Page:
5. 5. B of T Rep. 37 - A-99 -- page 5 The instructions for use of component codes under the Medicare program are quite explicit and HCFA has correctly exempted component codes from the multiple surgical reduction, but allows for the S&I portion to be split between physicians. They also specified criteria to assist in determining if a physician can bill for S&I. According to Medicare, the physician must be present to bill the S&I portion of a procedure with a separate S&I code. This distinguishes S&I as part of a therapeutic service from general radiologic S&I performed as a service to a hospital. Policy The issue of correct use of CPT component codes involves compliance with well established CPT coding guidelines on the use of S&I codes. Significant AMA policy exists on bundling and use of CPT Guidelines. The AMA Policy Database includes:  Policy H-70.949 which calls on the AMA to (1) advocate and take steps to ensure that public and private payors do not bundle services inappropriately by encompassing individually coded services under other separately coded services unless specifically addressed in CPT guidelines; and (2) enhance and fully coordinate its activities to prevent the inappropriate bundling of CPT codes (and other coding systems for supplies, injections, etc) used for payment by both public and private payors.  Policy H-70.937 states that the AMA: (1) vigorously opposes the practice of unilateral, arbitrary downcoding and/or bundling by all payers; (2) makes it a priority to establish national standards for the appropriate use of CPT codes, guidelines, and modifiers and to advocate the adoption of these standards; (3) should formulate a national policy for intervention with carriers or payers who use unreasonable business practices to unilaterally downcode or inappropriately bundle physician services, and support legislation to accomplish this; and (4) along with medical specialty societies, call on its members to identify to our AMA specific CPT code bundling problems by payers in their area and that our AMA develop a mechanism for assisting our members in dealing with these problems with payors.  Policy H-70.954 calls on the AMA to (1) continue to seek endorsement of Current Procedural Terminology (CPT) as the national coding standard for physician services; in collaboration with state and specialty societies, urge the Secretary of HHS and HCFA and all other payers to adopt CPT as the single uniform coding standard for physician services in all practice settings; and will oppose the incorrect use of CPT by insurers and others, taking necessary actions to insure compliance with licensing agreements, which include provisions for termination of the agreement; (2) work with the American Academy of Pediatrics and other specialty societies to support state and federal legislation requiring insurers to follow the coding as defined in the Current Procedural Terminology Manual and interpreted by the CPT Assistant for all contracts in both the public and private sectors, as long as the CPT process is simple, user friendly, and does not undergo frequent changes; and (3) seek legislation and/or regulation to ensure that all insurance companies and group payors recognize all published CPT codes including modifiers.  Policy H-70.962 states that the AMA introduce or support legislation or regulation that would require that managed care plans be monitored and prohibited from the arbitrary and inappropriate bundling of services to reduce payment to participating physicians; and that the medically indicated patient services such as consultations and diagnostic procedures provided by physicians on the same day be paid on a separate basis in conformity with the AMA Current Procedural Terminology (CPT) coding policy and not inappropriately bundled as they currently are by managed care plans. 1 2 3 4 5 6 7 8 9 10 11 12 13 14 15 16 17 18 19 20 21 22 23 24 25 26 27 28 29 30 31 32 33 34 35 36 37 38 39 40 41 42 43 44 45 46 47
  6. 6. B of T Rep. 37 - A-99 -- page 6 Conclusion The CPT guidelines for component coding are relatively simplistic and directly addressed in the CPT Book, other AMA coding resources, specialized coding products, and in HCFA’s Medicare Carrier Manual. Since the rules for component coding are well documented and distributed in a variety of educational publications, it appears that the problem of appropriate use of component coding is not a matter of developing educational materials. The central issue is compliance with established CPT guidelines. Current AMA policy on the importance of following CPT guidelines as laid out in the CPT Book and other AMA coding resources adequately speaks to the need to follow CPT, but does not effectively address methods to remedy existing problems of inaccurate code bundling and failure to use CPT Guidelines. Although the resolution calls for development of education material to help inform payors of proper coding, current difficulties associated with acceptance of component coding by private payors is not a problem of a lack of understanding or availability of adequate information regarding rules for component coding. Payors are using computerized editing packages to bundle codes and ignore CPT rules including component coding. In order to aggressively pursue the appropriate use of CPT codes and effectively impact the claims review practices of payors, the AMA needs to influence the development of computerized edits so that they reflect CPT guidelines. The Board of Trustees Recommends: 1. That policies H-70.949, H-70.937, H-70.943, H-70.954, and H-70.962 be reaffirmed. (Reaffirm AMA policy). 2. That the AMA pursue methods of wide distribution for existing coding products and services developed by national specialty societies in cooperation with the AMA and the CPT Editorial Panel. (Directive to take action). 3. That the AMA advocate that the Department of Health and Human Services (DHHS) designate CPT guidelines and instructions as contained in the CPT Book and approved by the CPT Editorial Panel as the national implementation standards for CPT codes. (Directive to take action). 4. That the CPT Editorial Panel consider developing CPT coding combinations that comply with CPT coding rules and guidelines and that could serve as a basis for payor software programs. (Directive to take action). 5. That the remainder of this reprint be filed. 1 2 3 4 5 6 7 8 9 10 11 12 13 14 15 16 17 18 19 20 21 22 23 24 25 26 27 28 29 30 31 32 33 34 35 36 37 38 39 40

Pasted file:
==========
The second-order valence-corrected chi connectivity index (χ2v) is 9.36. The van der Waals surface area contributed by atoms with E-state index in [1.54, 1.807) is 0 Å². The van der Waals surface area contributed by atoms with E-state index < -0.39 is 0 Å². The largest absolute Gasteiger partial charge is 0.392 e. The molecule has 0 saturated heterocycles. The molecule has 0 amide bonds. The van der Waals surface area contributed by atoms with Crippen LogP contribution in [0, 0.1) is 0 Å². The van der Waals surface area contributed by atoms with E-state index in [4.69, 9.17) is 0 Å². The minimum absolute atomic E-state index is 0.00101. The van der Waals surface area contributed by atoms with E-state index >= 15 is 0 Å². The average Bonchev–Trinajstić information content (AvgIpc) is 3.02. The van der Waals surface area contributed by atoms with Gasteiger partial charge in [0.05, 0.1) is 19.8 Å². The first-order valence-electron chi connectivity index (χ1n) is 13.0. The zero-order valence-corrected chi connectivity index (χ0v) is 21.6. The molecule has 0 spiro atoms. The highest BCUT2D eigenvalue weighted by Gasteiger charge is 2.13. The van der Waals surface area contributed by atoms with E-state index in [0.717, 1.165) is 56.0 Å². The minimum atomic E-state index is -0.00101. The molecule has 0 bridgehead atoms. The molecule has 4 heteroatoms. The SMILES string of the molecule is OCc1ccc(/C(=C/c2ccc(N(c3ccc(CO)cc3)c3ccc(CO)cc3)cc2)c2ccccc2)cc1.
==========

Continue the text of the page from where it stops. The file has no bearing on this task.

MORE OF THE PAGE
7. 7. B of T Rep. 37 - A-99 -- page 6 Conclusion The CPT guidelines for component coding are relatively simplistic and directly addressed in the CPT Book, other AMA coding resources, specialized coding products, and in HCFA’s Medicare Carrier Manual. Since the rules for component coding are well documented and distributed in a variety of educational publications, it appears that the problem of appropriate use of component coding is not a matter of developing educational materials. The central issue is compliance with established CPT guidelines. Current AMA policy on the importance of following CPT guidelines as laid out in the CPT Book and other AMA coding resources adequately speaks to the need to follow CPT, but does not effectively address methods to remedy existing problems of inaccurate code bundling and failure to use CPT Guidelines. Although the resolution calls for development of education material to help inform payors of proper coding, current difficulties associated with acceptance of component coding by private payors is not a problem of a lack of understanding or availability of adequate information regarding rules for component coding. Payors are using computerized editing packages to bundle codes and ignore CPT rules including component coding. In order to aggressively pursue the appropriate use of CPT codes and effectively impact the claims review practices of payors, the AMA needs to influence the development of computerized edits so that they reflect CPT guidelines. The Board of Trustees Recommends: 1. That policies H-70.949, H-70.937, H-70.943, H-70.954, and H-70.962 be reaffirmed. (Reaffirm AMA policy). 2. That the AMA pursue methods of wide distribution for existing coding products and services developed by national specialty societies in cooperation with the AMA and the CPT Editorial Panel. (Directive to take action). 3. That the AMA advocate that the Department of Health and Human Services (DHHS) designate CPT guidelines and instructions as contained in the CPT Book and approved by the CPT Editorial Panel as the national implementation standards for CPT codes. (Directive to take action). 4. That the CPT Editorial Panel consider developing CPT coding combinations that comply with CPT coding rules and guidelines and that could serve as a basis for payor software programs. (Directive to take action). 5. That the remainder of this reprint be filed. 1 2 3 4 5 6 7 8 9 10 11 12 13 14 15 16 17 18 19 20 21 22 23 24 25 26 27 28 29 30 31 32 33 34 35 36 37 38 39 40